Instead of a yucky black and white splotchy composition book I have a happy linen cover. I used an idea from Sewing In No Time. What are the measurements? I didn't use a batting. So, you only need to add 3/4", to the width of your book you are covering to have it fit properly. The horizontal length is more forgiving. Just add enough length to securely fit the book's cover.
I wanted to try paper pieced hexagons and they were easy and fun. I wanted to try more something than just squares. Like this or this. I really want to make Rashida's placemats.
The flower, on the back of the cover, was an interpretation of the flowers on the actual Woodland Bloom fabric. The applique was easy and the Aurifil thread was smooth and made the applique soo much easier. I cost compared it and there is more on the spool to negate the price increase. So try one. Everyone is saying how it makes less lint in the machine too. Don't forget about the giveaway here in this post. Winner announced on Saturday!
I also wanted to share this recipe for bread from America Test Kitchen.
Almost No-Knead Bread or Bread for Dummies Like Me (I like to call it the second one!)
- 3 cups unbleached all-purpose flour (15 ounces), plus additional for dusting work surface
- 1/4 teaspoon instant or rapid-rise yeast
- 1 1/2 teaspoons table salt
- 3/4 cup plus 2 tablespoons water (7 ounces), at room temperature
- 1/4 cup plus 2 tablespoons mild-flavored lager (3 ounces)
- 1 tablespoon white vinegar
- 1. Whisk flour, yeast, and salt in large bowl. Add water, beer, and vinegar. Using rubber spatula, fold mixture, scraping up dry flour from bottom of bowl until shaggy ball forms. Cover bowl with plastic wrap and let sit at room temperature for 8 to 18 hours.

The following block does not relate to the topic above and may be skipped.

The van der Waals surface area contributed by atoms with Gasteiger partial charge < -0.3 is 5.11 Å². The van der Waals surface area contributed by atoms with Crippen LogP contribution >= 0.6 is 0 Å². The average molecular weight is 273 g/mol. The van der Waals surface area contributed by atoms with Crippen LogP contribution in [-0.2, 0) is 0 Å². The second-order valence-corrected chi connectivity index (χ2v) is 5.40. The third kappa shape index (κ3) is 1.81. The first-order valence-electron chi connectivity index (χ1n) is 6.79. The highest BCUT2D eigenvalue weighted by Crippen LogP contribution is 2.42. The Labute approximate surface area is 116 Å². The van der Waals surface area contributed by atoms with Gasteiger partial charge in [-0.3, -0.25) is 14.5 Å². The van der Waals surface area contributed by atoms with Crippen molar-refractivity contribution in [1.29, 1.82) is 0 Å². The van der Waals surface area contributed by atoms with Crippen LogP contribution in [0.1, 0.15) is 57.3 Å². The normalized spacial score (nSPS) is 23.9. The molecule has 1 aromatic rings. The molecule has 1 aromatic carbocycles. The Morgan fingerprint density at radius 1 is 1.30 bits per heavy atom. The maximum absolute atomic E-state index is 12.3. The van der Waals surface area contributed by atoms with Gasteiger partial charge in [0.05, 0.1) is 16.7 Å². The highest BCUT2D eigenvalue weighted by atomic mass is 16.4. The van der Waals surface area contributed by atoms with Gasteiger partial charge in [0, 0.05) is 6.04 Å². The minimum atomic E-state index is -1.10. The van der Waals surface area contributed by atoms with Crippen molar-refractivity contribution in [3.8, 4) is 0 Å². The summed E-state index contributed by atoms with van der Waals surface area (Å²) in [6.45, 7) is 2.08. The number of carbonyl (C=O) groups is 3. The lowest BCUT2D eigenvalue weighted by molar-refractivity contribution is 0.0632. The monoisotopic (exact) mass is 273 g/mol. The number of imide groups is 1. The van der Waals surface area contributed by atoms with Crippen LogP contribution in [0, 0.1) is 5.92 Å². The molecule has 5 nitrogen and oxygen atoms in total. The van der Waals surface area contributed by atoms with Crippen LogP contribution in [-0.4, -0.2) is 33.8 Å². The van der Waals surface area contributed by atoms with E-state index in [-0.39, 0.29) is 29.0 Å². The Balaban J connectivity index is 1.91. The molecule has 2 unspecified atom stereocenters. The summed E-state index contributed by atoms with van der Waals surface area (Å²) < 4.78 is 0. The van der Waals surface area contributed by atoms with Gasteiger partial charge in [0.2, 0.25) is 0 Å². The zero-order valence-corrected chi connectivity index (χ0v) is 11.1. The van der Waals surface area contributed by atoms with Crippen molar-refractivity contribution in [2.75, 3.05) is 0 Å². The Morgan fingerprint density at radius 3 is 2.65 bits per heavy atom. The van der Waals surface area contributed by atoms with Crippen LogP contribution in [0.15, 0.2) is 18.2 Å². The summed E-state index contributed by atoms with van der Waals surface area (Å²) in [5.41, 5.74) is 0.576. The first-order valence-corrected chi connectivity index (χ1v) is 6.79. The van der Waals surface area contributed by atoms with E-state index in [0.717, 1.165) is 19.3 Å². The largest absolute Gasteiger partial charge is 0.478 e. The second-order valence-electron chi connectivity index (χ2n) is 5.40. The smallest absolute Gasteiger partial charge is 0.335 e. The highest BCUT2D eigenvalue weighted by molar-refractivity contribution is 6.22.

- 2. Lay 12- by 18-inch sheet of parchment paper inside 10-inch skillet and spray with nonstick cooking spray. Transfer dough to lightly floured work surface and knead 10 to 15 times. Shape dough into ball by pulling edges into middle. Transfer dough, seam-side down, to parchment-lined skillet and spray surface of dough with nonstick cooking spray. Cover loosely with plastic wrap and let rise at room temperature until dough has doubled in size and does not readily spring back when poked with finger, about 2 hours.
- 3. About 30 minutes before baking, adjust oven rack to lowest position, place 6- to 8-quart heavy-bottomed Dutch oven (with lid) on rack, and heat oven to 500 degrees. Lightly flour top of dough and, using razor blade or sharp knife, make one 6-inch-long, 1/2-inch-deep slit along top of dough. Carefully remove pot from oven and remove lid. Pick up dough by lifting parchment overhang and lower into pot (let any excess parchment hang over pot edge). Cover pot and place in oven. Reduce oven temperature to 425 degrees and bake covered for 30 minutes. Remove lid and continue to bake until loaf is deep brown and instant-read thermometer inserted into center registers 210 degrees, 20 to 30 minutes longer. Carefully remove bread from pot; transfer to wire rack and cool to room temperature, about 2 hours.
This bread is so easy to make. Trust me. I have made so many others and without a bread machine, I am at a loss on how to make good bread. This is fantastic! If you don't like the use of beer replace it with water and the results are about the same. Yummy! This was my grandmother's cast iron dutch oven and I use it exclusively for this recipe. I am glad to have it.
Oh, and we "decorated" the dining room for a "party". Anna said, "Oh Mommy, that is so bootiful!"
See, I have been working on those Dresden Plate wedges. How was your Wednesday!?
Don't forget about my Aurifil giveaway that ends tonight! In this post here.
I'm adding this to Sew and Tell. Go visit Amy. There are more talented and crafty people than me out there.